Word!

    whembly (86df54)

  24. I was assured that this was an impeachable offense?

    You only assured yourself because this isn’t the same thing at all.

    EVERY policy act influences elections. This, like most, ostensibly is about American interests, foreign policy and use of American weapons. Trump’s Ukraine call was ONLY about his personal political interest (in getting Zelensky to announce an investigation of Joe Biden).

    If you cannot see the difference then, well, it’s just sad.

    Kevin M (a9545f)

  25. To be the same, Biden would have to condition his aid on Netanyahu denouncing Donald Trump.

    Kevin M (a9545f)

  26. @24 @25
    No.

    The only reason why Biden is withholding Israeli aid is because he’s being pressured by the pro-Hamas wing of his party, and he’s afraid that this faction is going to cost him in November.

    It’s ONLY for pure personal political interest by the Biden administration.

    Further more, if you want to highlight differences, it’s still not a good look for Biden:
    -Israel, not Ukraine, has been a staunch ally for decades.
    -There are US HOSTAGES at the hands of Hamas at the time of this withholding. There were none during Trump’s Ukraine phone call.
    -Trump wanted to highlight alleged corruptions by the Biden, who wasn’t running yet or even announced. At the time, people were LAUGHING at the idea of Biden running for office. Versus, Biden *is* running for re-election with a very obvious, partisan faction pushing anti-Israeli motives.

    …as for similarities, that I also want to highlight:
    Folks were outraged, correctly, at Russian invasions perpetuating war crimes on Ukraine.

    Are we not similarly outraged at Hamas’ war crimes, and shouldn’t we be at the very least be equally as outraged here, as some of us were when Trump withheld aid to Ukraine?

    whembly (86df54)

  27. Whembly,

    to some Trump is their ultimate enemy and they will side with any to take him down. It doesn’t matter that Hamas is Satan’s progeny. They will still focus on whataboutism

    NJRob (3cf982)

  28. @29

    Whembly,

    to some Trump is their ultimate enemy and they will side with any to take him down. It doesn’t matter that Hamas is Satan’s progeny. They will still focus on whataboutism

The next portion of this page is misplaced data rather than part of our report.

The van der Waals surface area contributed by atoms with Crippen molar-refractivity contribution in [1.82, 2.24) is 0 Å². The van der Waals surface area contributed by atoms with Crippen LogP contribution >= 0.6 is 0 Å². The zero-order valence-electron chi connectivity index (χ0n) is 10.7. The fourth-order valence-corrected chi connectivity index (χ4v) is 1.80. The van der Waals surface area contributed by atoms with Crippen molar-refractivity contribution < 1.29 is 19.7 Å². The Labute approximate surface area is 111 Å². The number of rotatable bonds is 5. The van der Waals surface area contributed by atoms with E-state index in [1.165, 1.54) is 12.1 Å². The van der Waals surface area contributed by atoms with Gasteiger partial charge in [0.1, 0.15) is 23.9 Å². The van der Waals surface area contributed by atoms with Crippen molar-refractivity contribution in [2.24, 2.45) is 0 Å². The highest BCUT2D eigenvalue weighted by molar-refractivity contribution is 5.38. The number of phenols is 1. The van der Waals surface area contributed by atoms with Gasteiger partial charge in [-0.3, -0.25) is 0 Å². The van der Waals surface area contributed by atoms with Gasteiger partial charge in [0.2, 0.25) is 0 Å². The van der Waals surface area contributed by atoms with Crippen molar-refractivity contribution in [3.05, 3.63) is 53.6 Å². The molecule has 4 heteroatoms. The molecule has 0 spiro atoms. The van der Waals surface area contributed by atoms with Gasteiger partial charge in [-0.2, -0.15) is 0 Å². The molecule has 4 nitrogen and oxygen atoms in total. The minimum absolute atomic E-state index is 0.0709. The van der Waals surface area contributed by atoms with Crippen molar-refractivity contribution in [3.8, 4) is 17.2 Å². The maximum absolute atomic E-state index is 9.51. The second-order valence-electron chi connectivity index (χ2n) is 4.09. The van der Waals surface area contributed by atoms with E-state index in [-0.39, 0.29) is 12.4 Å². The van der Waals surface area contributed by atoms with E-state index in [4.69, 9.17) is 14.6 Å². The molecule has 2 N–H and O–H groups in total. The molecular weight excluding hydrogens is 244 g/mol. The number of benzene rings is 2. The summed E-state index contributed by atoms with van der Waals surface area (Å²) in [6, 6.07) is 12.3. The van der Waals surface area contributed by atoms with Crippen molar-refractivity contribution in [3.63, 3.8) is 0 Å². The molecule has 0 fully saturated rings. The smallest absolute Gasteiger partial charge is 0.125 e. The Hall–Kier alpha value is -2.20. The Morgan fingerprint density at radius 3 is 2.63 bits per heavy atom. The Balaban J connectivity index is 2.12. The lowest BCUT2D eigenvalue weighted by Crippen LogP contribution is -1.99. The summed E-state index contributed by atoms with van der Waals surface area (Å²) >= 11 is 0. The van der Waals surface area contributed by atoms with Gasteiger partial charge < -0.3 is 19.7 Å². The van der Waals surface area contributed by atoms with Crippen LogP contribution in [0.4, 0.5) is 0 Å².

NJRob (3cf982) — 5/9/2024 @ 9:44 am

    I’m only holding them to the same standards…

    ‘Member some folks here labeled Trump as “Pro-Putin”?

    Well, by that standard, if they’re voting for Biden, then they’re Pro-Hamas…a designated terrorist.

    whembly (86df54)

  29. whembly, you are deluded on this. Absolutely cramming round pegs into square holes to attack Biden and/or defend Trump.

    Kevin M (a9545f)

  30. It makes all of your other arguments weaker, as this nonsense makes you look stupid.

    Kevin M (a9545f)

  31. @31

    It makes all of your other arguments weaker, as this nonsense makes you look stupid.

    Kevin M (a9545f) — 5/9/2024 @ 9:55 am

    Hmmm… no, I don’t think so.

    Why are you working overtime defending a terrorist sympathizer?

    whembly (86df54)

  32. Biden is turning his back on an actual ally because his pro-Hamas, anti-West wing is threatening to withhold support.

    That’s who people are choosing to support.

    NJRob (3cf982)

  33. They are actual Nazis calling for the extermination of the Jewish homeland and the West.

    NJRob (3cf982)

  34. Joe Biden
    @JoeBiden

    President Trump withheld Congressionally appropriated aid to Ukraine unless they granted him a political favor. It’s the definition of quid pro quo.

    This is no joke – Trump continues to put his own personal, political interests ahead of the national interest. He must be impeached.

    8:47PM • 10/18/19 From Earth

    Joe Biden withheld Congressionally appropriated aid to Israel unless they granted him a favor. it’s the definition of quid pro quo.

    This is no joke – Biden continues to put his own personal, political interests ahead of the national interest. He must be impeached.

    whembly (86df54)

  35. Why are you working overtime defending a terrorist sympathizer?

    Look, your argument goes like this if applied to Trump:

    “Trump could be impeached for not delivering arms to Ukraine because his base doesn’t want him to. Pure politics!”

    Such an argument is inane, as it would make EVERY decision subject to the “That’s politics!” claim. When in fact “politicians” are engaged in “politics” pretty much by definition.

    If Biden had said to Netanyahu “You won’t get any arms unless you announce an investigation of my opponent” THAT would be over the line. But not this.

    Kevin M (a9545f)

  36. Biden is turning his back on an actual ally because his pro-Hamas, anti-West wing is threatening to withhold support.

    Now, this is a valid argument. And a fine reason to vote against him, if that’s what floats your boat. But it is not the same as explicitly demanding a quid pro quo interference in the American election.

    I happen to disagree with Biden on this, and DO feel he is pandering to his base. But then Biden pandering is “Dog bites man” — it’s his entire governing repertoire. Many politicians play politics; it’s not unusual.

    Kevin M (a9545f)

  37. Biden continues to put his own personal, political interests ahead of the national interest.

    Well, I’d argue he puts party first, but maybe that’s a quibble. But politicians often do this. The line is when he conditions policy on election help.

    He must be impeached.

    You would establish a very low bar: Politicians playing politics. This is as strident as it is stupid.